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Local Nine-Year-Old Weirdly Into Politics
According to his friends and family, local child Damian Jones has a profound interest in the happenings of the government and lawmakers; so much so that those around him are beginning to question the boy’s unusual passion.
“It’s a little unnatural, to be honest,” said his aunt Lisa Soto.
“He is always pestering people to get into a discussion about Obamacare, or the national debt. If it were an adult, I would be slightly bothered, but coming from a kid it’s just kind of weird.”
Jones’ parents say their son first became interested in politics during the 2008 election, when he was only four years old. They say he would watch speeches and repeat rhetoric from politicians.
In the years since, he has taught himself about how the government works, and regularly watches CNN, Fox News, and MSNBC to keep up with hot-button political issues. Despite his knowledge and interest, however, Jones has no immediate plans to enter politics.
“I wouldn’t refer to myself as someone who seeks to be a politician…but find me a lawmaker who would,” he said with a smile and an off-putting wink for a child his age.
“I kid, I kid. I would say the idea certainly appeals to me, but for now I am focusing on rounding out my stances on issues. I just had an invigorating argument on an online forum with some East Coast liberal nimwit who had the gall to tell me that redistricting local congressmen in certain blue states would help raise minority voter turnout. Ha! What an idiot!”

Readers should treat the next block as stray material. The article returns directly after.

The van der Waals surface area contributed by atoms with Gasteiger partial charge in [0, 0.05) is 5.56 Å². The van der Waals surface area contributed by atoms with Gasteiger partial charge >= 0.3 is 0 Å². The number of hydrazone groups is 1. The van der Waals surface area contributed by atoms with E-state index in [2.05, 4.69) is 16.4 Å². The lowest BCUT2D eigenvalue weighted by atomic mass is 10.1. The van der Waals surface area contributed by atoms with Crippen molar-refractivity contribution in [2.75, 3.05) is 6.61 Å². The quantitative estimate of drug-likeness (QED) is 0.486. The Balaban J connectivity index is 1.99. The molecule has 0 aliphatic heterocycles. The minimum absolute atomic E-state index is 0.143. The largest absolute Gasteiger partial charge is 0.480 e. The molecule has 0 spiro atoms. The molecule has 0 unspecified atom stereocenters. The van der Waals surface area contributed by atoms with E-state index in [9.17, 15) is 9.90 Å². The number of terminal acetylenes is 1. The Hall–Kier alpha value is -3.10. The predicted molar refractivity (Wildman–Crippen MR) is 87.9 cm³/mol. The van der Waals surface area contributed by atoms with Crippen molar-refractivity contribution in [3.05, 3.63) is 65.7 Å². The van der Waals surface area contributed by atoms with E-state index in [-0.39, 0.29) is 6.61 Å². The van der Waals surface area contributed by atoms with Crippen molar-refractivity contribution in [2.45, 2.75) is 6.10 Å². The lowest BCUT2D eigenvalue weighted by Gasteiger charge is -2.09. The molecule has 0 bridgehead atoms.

Claire Pederman, Jones’ elementary school teacher, says the boy’s intrigue is rare for children his age and presents a unique opportunity in the classroom.
“Quite frankly, it’s kind of annoying,” she said.
“He’s always blabbing on about some congressman, or new law, or whatever. I know I’m supposed to cater to the intellectual interests of my students, but in this case I just have to tell him to shut up every now and then and work with the paper mache like everyone else.”
But Jones said his teacher, and his classmates as well, just don’t understand politics.
“When I went to run for student council president, kids were only interested in issues like candy and recess,” he said.
“So maybe I wasn’t ‘cool’ enough to win. Well, elections are not about popularity contests. Ok, I guess they are. But maybe they shouldn’t be…ah just forget it.”
Note: This article is satirical and does not reflect factual reporting.Local Nine-Year-Old Weirdly Into Politics by Jonah Lustig